AI for Everyone: Practical Ways Your Student Can Leverage AI

Jed Applerouth, PhD
February 6, 2024
min read

AI is becoming increasingly embedded in American education. Students are using the large language models (LLMs) to brainstorm topics, paraphrase assigned readings, complete assignments, craft essays, prepare for exams, and more. It’s not remotely surprising that young people are the trendsetters. Students are much more open to innovative tech solutions, and when it comes to adopting this new technology, they are running circles around their teachers and parents.

A Reading Edge

My private tutoring students are all using AI in pursuit of their educational goals. One of my college students shared about his productivity gains using a PDF reader/analyzer, Honeybear.AI. This software will process an assigned reading and generate numerous formats of analysis: a summary, bullet points of key ideas, a comprehensive outline.

My high school students are using Open AI’s Chat GPT4 in a similar fashion. GPT4 can almost instantly analyze massive documents (GPT4 Turbo can handle a 300-page document!) and provide a synopsis or analysis or outline.

There are times when it makes absolute sense to read all 200 pages assigned for a particular class; but at other times, reading a 15-page synopsis will provide the appropriate level of detail for a class discussion and free up lots of time for other tasks and pursuits.

Productivity Gains

Students who learn to leverage these newly emerging tools will have clear advantages. A landmark study conducted by the Boston Consulting Group found that consultants who leveraged AI tools for 18 tasks typically undertaken by BCG consultants “outperformed those who did not, by a lot. On every dimension. Every way [they] measured performance.” Those using AI tools finished 12.2% more tasks, completed tasks 25.1% more quickly with 40% higher quality results.

Another compelling finding was that this tech helped the lowest performers the most! The lowest-performing consultants improved 43%, while the top half improved 17%. bringing final performance much closer to parity. This has massive implications for our lowest-performing students. Many other educational interventions have allowed the most advantaged to gain even more advantage, but not with AI—at least not according to these early studies. It seems AI can actually close the gap.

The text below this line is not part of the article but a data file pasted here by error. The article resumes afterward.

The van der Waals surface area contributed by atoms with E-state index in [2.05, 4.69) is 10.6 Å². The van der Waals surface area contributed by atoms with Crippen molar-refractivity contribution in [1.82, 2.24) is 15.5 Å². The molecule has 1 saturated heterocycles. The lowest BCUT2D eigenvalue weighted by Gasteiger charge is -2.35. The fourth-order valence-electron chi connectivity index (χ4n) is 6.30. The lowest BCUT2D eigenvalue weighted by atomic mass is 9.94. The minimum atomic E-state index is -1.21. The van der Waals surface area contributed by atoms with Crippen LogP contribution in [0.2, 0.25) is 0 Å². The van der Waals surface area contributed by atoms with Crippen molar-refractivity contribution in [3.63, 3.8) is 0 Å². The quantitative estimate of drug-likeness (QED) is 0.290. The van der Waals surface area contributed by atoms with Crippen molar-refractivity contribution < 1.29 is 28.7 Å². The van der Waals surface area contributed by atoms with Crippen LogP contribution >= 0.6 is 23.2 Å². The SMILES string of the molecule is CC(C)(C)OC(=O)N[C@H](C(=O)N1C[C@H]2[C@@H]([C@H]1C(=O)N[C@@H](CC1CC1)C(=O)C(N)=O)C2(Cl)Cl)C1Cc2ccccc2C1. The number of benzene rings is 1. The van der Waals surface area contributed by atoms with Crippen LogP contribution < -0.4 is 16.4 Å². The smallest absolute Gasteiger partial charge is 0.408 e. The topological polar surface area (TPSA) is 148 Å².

Conversational Learning

Like millions of people exploring this technology, I’ve been paying my $20 monthly fee to access GPT4. I have it as an app on my phone, and at times, instead of going to Google to learn, I have full-blown conversations with this AI.

I have a question about neurochemistry or yield curves in the bond market or the campaigns of Alexander the Great, and I begin a discussion on my phone, which is transcribed and recorded when I log into Open AI on my computer. I can ask clarifying questions and go down intellectual rabbit holes, learning in a conversational format.

For some students, this type of learning/review is absolute gold.

GPT4 as the Great Explainer

One of the most powerful aspects of an LLM is the ability to modulate tone and reading level for various audiences. It can imitate Shakespeare or Seinfeld or a fifth-grade teacher. If a concept is presented in a way that is too complicated to understand, the bot, when skillfully prompted, can bring the reading level down so that the student can better grasp the content.

“Can you explain that more simply, in a way a 10-year-old would understand?”

“Can you give me another example of how this works?”

There’s no shame or stigma in asking the bot to communicate with you exactly at your level and meet you where you are. For some students who get lost in class, this digital teacher’s assistant can be a powerful resource.

Noted Limitations, but Greater Accuracy with Each Successive Iteration

The large-language models such as Anthropic’s Claude, Google’s Bard, and the heavyweight GPT4 are famously prone to factual errors. They are statistical prediction machines, and they sometimes make mistakes.

However, as the training data sets for LLMs grow larger, and human corrective feedback is enhanced, the errors are systematically reduced, which has taken place with Open AI’s recent iterations of ChatGPT. Additionally, we are beginning to see the inevitable merger of LLMs with other forms of artificial intelligence with more durable working models of reality.

LLMs have historically been very weak in the domain of mathematics, but that is about to change. Google has now found a way to merge a LLM with a rules-based engine to create a Geometry solver that is superior to most humans on the planet at solving Geometry problems. Similarly, the world was abuzz late last year when news leaked of a mathematics breakthrough over at Open AI, involving a new framework called Q-star, which may form the foundation of GPT5 and future iterations of the software.